High Blood Sugar Linked to Memory Loss
Taking Steps to Lower Blood Sugar May Protect Against Age-Related Memory Loss
Dec. 30, 2008 -- Maintaining normal blood sugar levels as we age
may protect against more than diabetes. It may also help
prevent age-related memory loss, a new study shows.
Using high-resolution brain imaging, researchers showed that rising blood
sugar levels selectively target a key area of the brain linked to memory
The finding suggests that interventions to improve blood sugar, such as
getting regular exercise and eating a healthy diet, may help both the body and
the brain as it ages.
"We have known that exercise improves blood sugar and that it helps
prevent age-related memory loss," says lead researcher Scott Small, MD, of
Columbia University Medical Center. "In this study, we were able to show
the specific area of the brain that is impacted by rising blood sugar."
Blood Sugar and Memory
Focusing on the hippocampus -- the area of the brain associated with memory
and learning -- Small and colleagues previously identified a section that was
most associated with age-related memory decline.
In their newly published study, the researchers looked at how this area,
known as the dentate gyrus, is affected by changes typically seen with aging,
such as rising cholesterol, body weight, and blood
Human and animal imaging studies confirmed that rising blood sugar was the
only change directly associated with decreased activity in the dentate
Because blood sugar levels tend to rise with age, the finding suggests that
monitoring and taking steps to lower blood sugar as we grow older may be an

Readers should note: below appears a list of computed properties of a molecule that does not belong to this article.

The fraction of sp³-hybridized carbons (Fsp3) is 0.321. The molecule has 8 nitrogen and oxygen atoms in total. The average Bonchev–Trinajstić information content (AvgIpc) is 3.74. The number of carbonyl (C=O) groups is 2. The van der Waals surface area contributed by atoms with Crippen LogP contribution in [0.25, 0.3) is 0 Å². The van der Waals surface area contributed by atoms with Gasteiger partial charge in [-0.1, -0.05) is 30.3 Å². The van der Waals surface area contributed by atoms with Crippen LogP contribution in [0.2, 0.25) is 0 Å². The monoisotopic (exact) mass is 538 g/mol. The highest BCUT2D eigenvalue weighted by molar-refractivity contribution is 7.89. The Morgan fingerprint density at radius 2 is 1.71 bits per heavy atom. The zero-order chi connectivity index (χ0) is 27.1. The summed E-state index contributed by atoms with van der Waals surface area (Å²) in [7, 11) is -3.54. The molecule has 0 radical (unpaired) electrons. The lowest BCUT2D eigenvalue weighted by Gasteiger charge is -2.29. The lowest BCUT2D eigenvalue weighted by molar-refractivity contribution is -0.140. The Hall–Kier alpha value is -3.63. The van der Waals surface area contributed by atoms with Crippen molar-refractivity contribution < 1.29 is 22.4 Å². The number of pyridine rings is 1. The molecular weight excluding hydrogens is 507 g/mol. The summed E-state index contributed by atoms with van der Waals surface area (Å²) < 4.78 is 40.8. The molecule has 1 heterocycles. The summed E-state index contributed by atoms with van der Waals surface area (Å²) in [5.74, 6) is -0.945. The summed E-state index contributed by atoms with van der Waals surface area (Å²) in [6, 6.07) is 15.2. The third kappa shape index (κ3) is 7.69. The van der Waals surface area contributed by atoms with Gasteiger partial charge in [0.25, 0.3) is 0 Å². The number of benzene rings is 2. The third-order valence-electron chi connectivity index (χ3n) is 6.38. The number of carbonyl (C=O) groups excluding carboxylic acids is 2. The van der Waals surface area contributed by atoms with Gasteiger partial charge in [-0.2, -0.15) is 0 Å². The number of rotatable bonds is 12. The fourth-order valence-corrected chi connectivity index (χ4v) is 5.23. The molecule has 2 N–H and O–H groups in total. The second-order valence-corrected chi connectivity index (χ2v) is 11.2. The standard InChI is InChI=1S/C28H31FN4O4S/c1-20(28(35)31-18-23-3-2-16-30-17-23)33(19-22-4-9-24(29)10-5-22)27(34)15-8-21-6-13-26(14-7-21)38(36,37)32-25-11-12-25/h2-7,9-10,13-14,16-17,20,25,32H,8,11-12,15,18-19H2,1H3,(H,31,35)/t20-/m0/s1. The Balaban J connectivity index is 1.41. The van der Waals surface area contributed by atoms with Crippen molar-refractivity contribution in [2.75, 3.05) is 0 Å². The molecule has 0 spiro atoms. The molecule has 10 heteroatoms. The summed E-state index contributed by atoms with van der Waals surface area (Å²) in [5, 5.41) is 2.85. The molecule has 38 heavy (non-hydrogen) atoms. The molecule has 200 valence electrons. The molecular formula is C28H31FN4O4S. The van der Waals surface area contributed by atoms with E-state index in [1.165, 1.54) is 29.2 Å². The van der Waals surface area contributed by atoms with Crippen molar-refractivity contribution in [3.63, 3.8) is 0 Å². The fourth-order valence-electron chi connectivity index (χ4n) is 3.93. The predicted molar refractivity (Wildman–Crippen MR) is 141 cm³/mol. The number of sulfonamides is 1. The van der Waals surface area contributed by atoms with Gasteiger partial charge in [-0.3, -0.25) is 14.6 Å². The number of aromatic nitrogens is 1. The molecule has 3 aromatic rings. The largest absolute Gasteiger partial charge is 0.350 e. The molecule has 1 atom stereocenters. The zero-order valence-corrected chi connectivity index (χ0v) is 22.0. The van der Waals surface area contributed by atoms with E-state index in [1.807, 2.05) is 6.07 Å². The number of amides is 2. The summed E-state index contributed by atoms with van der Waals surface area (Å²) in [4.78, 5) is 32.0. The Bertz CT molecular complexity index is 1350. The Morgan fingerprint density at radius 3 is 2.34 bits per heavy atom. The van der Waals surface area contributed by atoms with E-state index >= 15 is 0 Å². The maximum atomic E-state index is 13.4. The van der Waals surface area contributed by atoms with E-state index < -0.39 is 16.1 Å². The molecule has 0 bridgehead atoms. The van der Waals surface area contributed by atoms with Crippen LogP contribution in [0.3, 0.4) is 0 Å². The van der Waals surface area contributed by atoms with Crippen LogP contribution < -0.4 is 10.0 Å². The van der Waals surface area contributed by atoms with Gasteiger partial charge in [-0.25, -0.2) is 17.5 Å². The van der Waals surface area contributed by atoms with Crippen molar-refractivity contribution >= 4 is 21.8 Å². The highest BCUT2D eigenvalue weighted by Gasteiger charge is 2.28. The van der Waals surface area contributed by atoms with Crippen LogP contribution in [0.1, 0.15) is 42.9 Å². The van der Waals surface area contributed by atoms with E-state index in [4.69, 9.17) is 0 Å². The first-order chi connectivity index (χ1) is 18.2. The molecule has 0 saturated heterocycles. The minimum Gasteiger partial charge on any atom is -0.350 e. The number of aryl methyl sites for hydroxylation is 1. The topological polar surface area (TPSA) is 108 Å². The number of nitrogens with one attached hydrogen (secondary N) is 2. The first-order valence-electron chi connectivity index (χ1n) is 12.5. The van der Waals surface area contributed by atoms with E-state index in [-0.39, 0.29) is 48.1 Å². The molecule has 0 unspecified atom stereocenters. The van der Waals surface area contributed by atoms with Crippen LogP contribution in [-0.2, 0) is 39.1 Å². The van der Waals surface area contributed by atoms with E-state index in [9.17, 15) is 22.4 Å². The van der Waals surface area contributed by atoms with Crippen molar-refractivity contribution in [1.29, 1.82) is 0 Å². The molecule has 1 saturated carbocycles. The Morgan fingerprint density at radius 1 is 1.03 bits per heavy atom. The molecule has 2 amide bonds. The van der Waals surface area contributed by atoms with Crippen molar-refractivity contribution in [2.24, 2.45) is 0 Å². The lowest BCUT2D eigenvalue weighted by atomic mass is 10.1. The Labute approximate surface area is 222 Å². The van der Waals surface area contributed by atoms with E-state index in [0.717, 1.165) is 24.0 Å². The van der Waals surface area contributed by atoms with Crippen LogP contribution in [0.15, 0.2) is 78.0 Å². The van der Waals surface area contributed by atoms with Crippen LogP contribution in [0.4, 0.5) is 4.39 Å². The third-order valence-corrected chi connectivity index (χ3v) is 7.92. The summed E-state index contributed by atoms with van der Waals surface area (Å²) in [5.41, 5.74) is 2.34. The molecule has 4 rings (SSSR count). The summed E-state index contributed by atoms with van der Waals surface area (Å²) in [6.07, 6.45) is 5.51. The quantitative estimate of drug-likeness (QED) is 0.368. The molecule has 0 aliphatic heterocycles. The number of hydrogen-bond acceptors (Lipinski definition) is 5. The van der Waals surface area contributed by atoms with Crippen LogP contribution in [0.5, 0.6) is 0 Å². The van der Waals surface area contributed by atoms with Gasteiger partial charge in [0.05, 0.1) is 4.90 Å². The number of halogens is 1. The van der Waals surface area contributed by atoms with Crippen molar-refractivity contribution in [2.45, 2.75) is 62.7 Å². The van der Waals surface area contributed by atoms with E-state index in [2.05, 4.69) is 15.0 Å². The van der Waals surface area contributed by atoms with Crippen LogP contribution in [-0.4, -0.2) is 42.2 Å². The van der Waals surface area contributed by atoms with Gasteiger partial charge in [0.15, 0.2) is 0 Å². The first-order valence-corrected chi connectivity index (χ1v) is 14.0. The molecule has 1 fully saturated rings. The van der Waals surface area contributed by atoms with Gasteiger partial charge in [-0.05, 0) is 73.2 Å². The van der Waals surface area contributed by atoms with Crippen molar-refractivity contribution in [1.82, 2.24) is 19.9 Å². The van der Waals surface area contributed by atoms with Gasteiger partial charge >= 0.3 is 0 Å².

important strategy for preventing age-related cognitive decline for everyone,
not just people with diabetes, Small tells WebMD.
The study was funded by the National Institute on Aging, the American
Diabetes Association, and the McKnight Brain Research Foundation. It appears in
the December issue of the journal Annals of Neurology.
"Beyond the obvious conclusion that preventing late-life disease would
benefit the aging hippocampus, our findings suggest that maintaining blood
sugar levels, even in the absence of diabetes, could help maintain aspects of
cognitive health," Small says in a news release.
Exercise Lowers Blood Sugar
Because exercise improves the ability of the muscles to process glucose, it
makes sense that it helps protect cognitive function as we age, Small says.
Linda Nichol, PhD, of the National Institute on Aging, tells WebMD that the
research may help explain why diabetic people are at increased risk of
developing Alzheimer's disease.
She says studies are under way to determine if drugs that regulate blood sugar
can help slow cognitive declines in people with early evidence of the
It is far too soon to say if people who don't have diabetes might benefit
from taking the drugs as they get older, she says.
"We already know that physical exercise can help people stay cognitively
sharp as they age," she adds. "This study may help explain